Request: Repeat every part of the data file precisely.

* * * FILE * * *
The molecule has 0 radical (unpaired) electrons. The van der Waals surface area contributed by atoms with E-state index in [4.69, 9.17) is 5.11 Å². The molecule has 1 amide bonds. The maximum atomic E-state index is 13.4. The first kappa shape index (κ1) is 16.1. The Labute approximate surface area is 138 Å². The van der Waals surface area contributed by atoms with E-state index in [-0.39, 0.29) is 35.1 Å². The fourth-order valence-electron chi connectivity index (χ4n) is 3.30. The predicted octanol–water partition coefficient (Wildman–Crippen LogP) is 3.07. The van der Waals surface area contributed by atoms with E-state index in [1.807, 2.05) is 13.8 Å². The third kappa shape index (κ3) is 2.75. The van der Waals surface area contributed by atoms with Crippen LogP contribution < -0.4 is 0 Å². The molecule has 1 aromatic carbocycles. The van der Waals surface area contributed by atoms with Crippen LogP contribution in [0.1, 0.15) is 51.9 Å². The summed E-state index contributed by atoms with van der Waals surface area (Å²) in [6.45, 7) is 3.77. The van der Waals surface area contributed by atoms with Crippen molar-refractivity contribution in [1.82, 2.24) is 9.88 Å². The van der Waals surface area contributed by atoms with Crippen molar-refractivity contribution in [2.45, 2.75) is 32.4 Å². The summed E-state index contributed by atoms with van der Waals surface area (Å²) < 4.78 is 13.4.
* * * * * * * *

The molecule has 0 radical (unpaired) electrons. The van der Waals surface area contributed by atoms with E-state index in [4.69, 9.17) is 5.11 Å². The molecule has 1 amide bonds. The maximum atomic E-state index is 13.4. The first kappa shape index (κ1) is 16.1. The Labute approximate surface area is 138 Å². The van der Waals surface area contributed by atoms with E-state index in [-0.39, 0.29) is 35.1 Å². The fourth-order valence-electron chi connectivity index (χ4n) is 3.30. The predicted octanol–water partition coefficient (Wildman–Crippen LogP) is 3.07. The van der Waals surface area contributed by atoms with E-state index in [1.807, 2.05) is 13.8 Å². The third kappa shape index (κ3) is 2.75. The van der Waals surface area contributed by atoms with Crippen LogP contribution < -0.4 is 0 Å². The molecule has 1 aromatic carbocycles. The van der Waals surface area contributed by atoms with Crippen LogP contribution in [0.1, 0.15) is 51.9 Å². The summed E-state index contributed by atoms with van der Waals surface area (Å²) in [6.45, 7) is 3.77. The van der Waals surface area contributed by atoms with Crippen molar-refractivity contribution in [1.82, 2.24) is 9.88 Å². The van der Waals surface area contributed by atoms with Crippen molar-refractivity contribution in [2.45, 2.75) is 32.4 Å². The summed E-state index contributed by atoms with van der Waals surface area (Å²) < 4.78 is 13.4.